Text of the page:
Mississippi River

Residents Fend For Themselves
10:40 am
Thu July 10, 2014

Tensions Rise With Waters Over Flood Expense

There's an irony to the arch on the entranceway of Clarksville's park, which reads "Touch the Mississippi." Normally, that requires stooping down; now the river laps up a main downtown drag, and comes to you.
Credit Amanda Vinicky

Heavy rains have led to flooding all across the Midwest in recent days: in Iowa, Illinois, and in the small town of Clarksville, Missouri, which sits on the Mississippi River. That river is expected to reach its crest there Wednesday, and residents hope the walls they’ve built to keep out the water will hold. Especially because this time, they had to build those walls themselves.

Ask a Clarksville resident how long they’ve lived there, and the answer is usually given in the context of a flood.

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Regional
2:58 pm
Mon July 7, 2014

High Water Closes Two Mississippi River Bridges

US 54 at Champ Clark Bridge closed due to Mississippi River flooding.
Credit MODOT

Two Mississippi River bridges are closed due to flooding, and with more storms in the forecast, there is growing concern that conditions could worsen in parts of Missouri and Illinois.  

The Champ Clark Bridge at Louisiana, Missouri, closed yesterday. The next nearest bridge is in Hannibal, Missouri, 35 miles to the north.  
The Quincy Memorial Bridge in Quincy, Illinois, shut down this morning. The impact there isn't as severe because Quincy has two bridges, and the other is not threatened.

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Illinois Issues
12:00 am
Tue July 1, 2014

Editor's Note: Mississippi's Natural Filtration May be at Capacity

Jamey Dunn
Credit mattpenning.com 2014 / WUIS/Illinois Issues

A new study indicates that the naturally occurring filtration systems in the Mississippi River are being overwhelmed by the amount of nitrogen going into the water. 

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Regional
11:21 am
Wed November 27, 2013

Mississippi River Reopens To Barge Traffic After Townboat Sank

Credit WVIK

A portion of the Mississippi River between eastern Iowa and northern Illinois has reopened to barge traffic, as officials continue to investigate the sinking of a towboat still leaking diesel fuel and oil.
 
Coast Guard spokesman Lt. Colin Fogarty says officials determined Tuesday night that other boats can safely navigate the waterway. A queue has cleared, and boats are traveling through at a slower pace.
 

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Illinois Issues
12:00 am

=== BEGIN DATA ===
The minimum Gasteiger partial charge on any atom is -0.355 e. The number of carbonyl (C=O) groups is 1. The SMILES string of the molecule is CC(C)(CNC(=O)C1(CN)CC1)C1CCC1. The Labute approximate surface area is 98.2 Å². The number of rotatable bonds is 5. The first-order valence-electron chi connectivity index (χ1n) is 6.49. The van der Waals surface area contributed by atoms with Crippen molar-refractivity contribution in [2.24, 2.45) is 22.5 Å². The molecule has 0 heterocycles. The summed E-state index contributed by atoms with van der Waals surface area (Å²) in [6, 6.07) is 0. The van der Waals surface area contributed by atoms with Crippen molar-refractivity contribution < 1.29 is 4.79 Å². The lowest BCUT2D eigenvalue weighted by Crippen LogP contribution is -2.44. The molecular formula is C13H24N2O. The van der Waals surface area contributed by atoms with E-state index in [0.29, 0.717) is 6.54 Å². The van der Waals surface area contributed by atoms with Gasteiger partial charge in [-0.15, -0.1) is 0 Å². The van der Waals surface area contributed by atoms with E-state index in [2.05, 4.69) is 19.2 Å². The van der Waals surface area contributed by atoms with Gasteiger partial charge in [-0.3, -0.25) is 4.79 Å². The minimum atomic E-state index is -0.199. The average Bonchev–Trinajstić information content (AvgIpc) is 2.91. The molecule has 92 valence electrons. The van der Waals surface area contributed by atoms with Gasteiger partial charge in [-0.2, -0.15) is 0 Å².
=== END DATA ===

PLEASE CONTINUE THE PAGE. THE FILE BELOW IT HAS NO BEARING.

Fri March 1, 2013

Not-So Mighty Mississippi: Weather's Whims Determine How Well Barge Traffic Rolls on River

The U.S. Army Corps of Engineers began using heavy equipment to remove nearly 900 cubic yards of limestone from the navigation channel at Thebes in Alexander County in December. Thebes is a focal point for the Corps because the river there is shallower and the riverbed turns to rock. A Corps spokesman called it “the controlling choke point on the middle Mississippi River.”
Credit WUIS/Illinois Issues

The Army Corps of Engineers blew up part of a levee in 2011 to divert rising Mississippi River floodwaters away from Cairo. Now, in early 2013, Corps engineers find themselves in completely opposite circumstances, cautiously taking measures to ensure that commercial shipping can continue as water levels drop. 

Recent severe drought conditions that destroyed crops across Illinois also threaten to shut down barge traffic on the country’s most important waterway for commercial shipping. 

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Illinois Issues
12:00 am
Sun July 1, 2012

Photo Essay: The River and Us

Kayaking the Cache River State Natural Area in southern Illinois. Recreation, such as boating and fishing, is a way to enjoy and explore the state’s rivers.
Credit Chris Young

Nature photographers, especially this one, are fond of using their long, telephoto lenses to isolate their subjects and eliminate anything that distracts from the beauty of the image.

We make sure utility poles and wires don’t show up. We leave out roads, cars and other evidence of civilization when we are focusing on nature.
That’s fine, except that sometimes we eliminate an element from the picture that looms large over our rivers and other natural areas — us.

Yes, people are an integral part of our landscape, our natural areas and our rivers.

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